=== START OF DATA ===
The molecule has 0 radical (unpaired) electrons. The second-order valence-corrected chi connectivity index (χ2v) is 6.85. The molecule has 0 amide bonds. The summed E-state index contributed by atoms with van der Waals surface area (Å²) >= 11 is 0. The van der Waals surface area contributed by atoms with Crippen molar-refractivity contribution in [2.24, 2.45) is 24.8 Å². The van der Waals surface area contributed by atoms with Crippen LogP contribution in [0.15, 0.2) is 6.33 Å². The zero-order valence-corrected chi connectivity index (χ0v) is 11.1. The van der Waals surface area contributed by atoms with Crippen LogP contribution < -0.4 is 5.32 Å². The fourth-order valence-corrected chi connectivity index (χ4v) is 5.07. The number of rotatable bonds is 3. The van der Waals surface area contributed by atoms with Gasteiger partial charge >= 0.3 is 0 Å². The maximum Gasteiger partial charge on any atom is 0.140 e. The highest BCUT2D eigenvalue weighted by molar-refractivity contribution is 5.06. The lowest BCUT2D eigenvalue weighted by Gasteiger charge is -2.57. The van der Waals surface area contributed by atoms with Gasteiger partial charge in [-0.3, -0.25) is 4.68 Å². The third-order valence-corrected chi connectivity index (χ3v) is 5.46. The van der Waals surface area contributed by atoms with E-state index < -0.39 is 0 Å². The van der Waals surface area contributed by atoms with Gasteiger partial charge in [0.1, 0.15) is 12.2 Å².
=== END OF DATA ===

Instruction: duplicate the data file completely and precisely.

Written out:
The molecule has 0 radical (unpaired) electrons. The second-order valence-corrected chi connectivity index (χ2v) is 6.85. The molecule has 0 amide bonds. The summed E-state index contributed by atoms with van der Waals surface area (Å²) >= 11 is 0. The van der Waals surface area contributed by atoms with Crippen molar-refractivity contribution in [2.24, 2.45) is 24.8 Å². The van der Waals surface area contributed by atoms with Crippen LogP contribution in [0.15, 0.2) is 6.33 Å². The zero-order valence-corrected chi connectivity index (χ0v) is 11.1. The van der Waals surface area contributed by atoms with Crippen LogP contribution < -0.4 is 5.32 Å². The fourth-order valence-corrected chi connectivity index (χ4v) is 5.07. The number of rotatable bonds is 3. The van der Waals surface area contributed by atoms with Gasteiger partial charge >= 0.3 is 0 Å². The maximum Gasteiger partial charge on any atom is 0.140 e. The highest BCUT2D eigenvalue weighted by molar-refractivity contribution is 5.06. The lowest BCUT2D eigenvalue weighted by Gasteiger charge is -2.57. The van der Waals surface area contributed by atoms with Gasteiger partial charge in [-0.3, -0.25) is 4.68 Å². The third-order valence-corrected chi connectivity index (χ3v) is 5.46. The van der Waals surface area contributed by atoms with E-state index < -0.39 is 0 Å². The van der Waals surface area contributed by atoms with Gasteiger partial charge in [0.1, 0.15) is 12.2 Å².